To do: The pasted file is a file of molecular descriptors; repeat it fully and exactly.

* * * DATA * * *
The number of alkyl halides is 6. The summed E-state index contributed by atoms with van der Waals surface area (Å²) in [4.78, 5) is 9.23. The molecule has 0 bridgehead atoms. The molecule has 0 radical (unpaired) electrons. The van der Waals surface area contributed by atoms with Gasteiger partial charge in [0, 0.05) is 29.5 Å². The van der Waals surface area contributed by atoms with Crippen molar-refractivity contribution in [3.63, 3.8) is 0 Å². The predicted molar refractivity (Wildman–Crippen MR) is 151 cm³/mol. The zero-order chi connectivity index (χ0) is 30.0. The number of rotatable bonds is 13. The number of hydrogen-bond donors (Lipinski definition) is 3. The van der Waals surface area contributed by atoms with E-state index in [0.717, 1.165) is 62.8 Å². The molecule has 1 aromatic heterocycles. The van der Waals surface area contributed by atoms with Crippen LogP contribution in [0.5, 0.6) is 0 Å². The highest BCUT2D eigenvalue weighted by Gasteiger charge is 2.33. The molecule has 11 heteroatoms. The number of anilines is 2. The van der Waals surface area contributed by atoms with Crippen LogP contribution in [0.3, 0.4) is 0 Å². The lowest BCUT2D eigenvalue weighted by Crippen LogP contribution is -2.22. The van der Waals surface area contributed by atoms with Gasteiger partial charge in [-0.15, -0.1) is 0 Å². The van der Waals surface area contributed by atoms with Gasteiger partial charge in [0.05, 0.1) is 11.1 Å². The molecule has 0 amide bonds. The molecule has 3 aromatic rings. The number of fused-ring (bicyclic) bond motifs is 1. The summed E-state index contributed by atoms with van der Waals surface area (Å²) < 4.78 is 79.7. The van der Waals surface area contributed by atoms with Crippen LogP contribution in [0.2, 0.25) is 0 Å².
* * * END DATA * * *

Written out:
The number of alkyl halides is 6. The summed E-state index contributed by atoms with van der Waals surface area (Å²) in [4.78, 5) is 9.23. The molecule has 0 bridgehead atoms. The molecule has 0 radical (unpaired) electrons. The van der Waals surface area contributed by atoms with Gasteiger partial charge in [0, 0.05) is 29.5 Å². The van der Waals surface area contributed by atoms with Crippen molar-refractivity contribution in [3.63, 3.8) is 0 Å². The predicted molar refractivity (Wildman–Crippen MR) is 151 cm³/mol. The zero-order chi connectivity index (χ0) is 30.0. The number of rotatable bonds is 13. The number of hydrogen-bond donors (Lipinski definition) is 3. The van der Waals surface area contributed by atoms with E-state index in [0.717, 1.165) is 62.8 Å². The molecule has 1 aromatic heterocycles. The van der Waals surface area contributed by atoms with Crippen LogP contribution in [0.5, 0.6) is 0 Å². The highest BCUT2D eigenvalue weighted by Gasteiger charge is 2.33. The molecule has 11 heteroatoms. The number of anilines is 2. The van der Waals surface area contributed by atoms with Crippen LogP contribution in [0.3, 0.4) is 0 Å². The lowest BCUT2D eigenvalue weighted by Crippen LogP contribution is -2.22. The van der Waals surface area contributed by atoms with Gasteiger partial charge in [-0.15, -0.1) is 0 Å². The van der Waals surface area contributed by atoms with Gasteiger partial charge in [0.05, 0.1) is 11.1 Å². The molecule has 0 amide bonds. The molecule has 3 aromatic rings. The number of fused-ring (bicyclic) bond motifs is 1. The summed E-state index contributed by atoms with van der Waals surface area (Å²) < 4.78 is 79.7. The van der Waals surface area contributed by atoms with Crippen LogP contribution in [0.2, 0.25) is 0 Å².